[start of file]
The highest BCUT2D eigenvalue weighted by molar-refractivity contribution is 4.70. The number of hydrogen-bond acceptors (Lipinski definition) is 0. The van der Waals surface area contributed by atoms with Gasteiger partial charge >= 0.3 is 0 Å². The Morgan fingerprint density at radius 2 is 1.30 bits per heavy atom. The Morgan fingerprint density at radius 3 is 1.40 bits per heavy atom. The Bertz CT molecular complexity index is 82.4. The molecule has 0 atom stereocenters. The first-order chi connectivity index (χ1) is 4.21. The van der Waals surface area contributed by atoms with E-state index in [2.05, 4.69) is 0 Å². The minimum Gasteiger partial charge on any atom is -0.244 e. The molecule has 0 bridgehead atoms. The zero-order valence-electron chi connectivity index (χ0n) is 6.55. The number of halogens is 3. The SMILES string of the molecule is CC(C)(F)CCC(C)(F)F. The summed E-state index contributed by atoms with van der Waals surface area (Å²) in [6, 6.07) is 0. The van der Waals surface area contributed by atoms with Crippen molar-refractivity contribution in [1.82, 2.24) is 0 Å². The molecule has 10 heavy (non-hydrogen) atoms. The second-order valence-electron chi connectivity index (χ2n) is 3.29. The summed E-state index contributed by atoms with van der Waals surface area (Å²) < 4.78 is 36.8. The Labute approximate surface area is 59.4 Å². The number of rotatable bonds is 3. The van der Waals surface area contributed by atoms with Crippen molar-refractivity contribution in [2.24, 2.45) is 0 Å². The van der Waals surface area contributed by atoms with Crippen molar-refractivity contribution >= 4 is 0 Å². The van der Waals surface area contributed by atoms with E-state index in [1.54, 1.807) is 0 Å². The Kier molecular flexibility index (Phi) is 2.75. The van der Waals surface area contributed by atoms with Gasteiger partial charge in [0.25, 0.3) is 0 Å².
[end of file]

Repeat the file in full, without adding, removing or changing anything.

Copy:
The highest BCUT2D eigenvalue weighted by molar-refractivity contribution is 4.70. The number of hydrogen-bond acceptors (Lipinski definition) is 0. The van der Waals surface area contributed by atoms with Gasteiger partial charge >= 0.3 is 0 Å². The Morgan fingerprint density at radius 2 is 1.30 bits per heavy atom. The Morgan fingerprint density at radius 3 is 1.40 bits per heavy atom. The Bertz CT molecular complexity index is 82.4. The molecule has 0 atom stereocenters. The first-order chi connectivity index (χ1) is 4.21. The van der Waals surface area contributed by atoms with E-state index in [2.05, 4.69) is 0 Å². The minimum Gasteiger partial charge on any atom is -0.244 e. The molecule has 0 bridgehead atoms. The zero-order valence-electron chi connectivity index (χ0n) is 6.55. The number of halogens is 3. The SMILES string of the molecule is CC(C)(F)CCC(C)(F)F. The summed E-state index contributed by atoms with van der Waals surface area (Å²) in [6, 6.07) is 0. The van der Waals surface area contributed by atoms with Crippen molar-refractivity contribution in [1.82, 2.24) is 0 Å². The molecule has 10 heavy (non-hydrogen) atoms. The second-order valence-electron chi connectivity index (χ2n) is 3.29. The summed E-state index contributed by atoms with van der Waals surface area (Å²) < 4.78 is 36.8. The Labute approximate surface area is 59.4 Å². The number of rotatable bonds is 3. The van der Waals surface area contributed by atoms with Crippen molar-refractivity contribution in [2.24, 2.45) is 0 Å². The van der Waals surface area contributed by atoms with Crippen molar-refractivity contribution >= 4 is 0 Å². The van der Waals surface area contributed by atoms with E-state index in [1.54, 1.807) is 0 Å². The Kier molecular flexibility index (Phi) is 2.75. The van der Waals surface area contributed by atoms with Gasteiger partial charge in [0.25, 0.3) is 0 Å².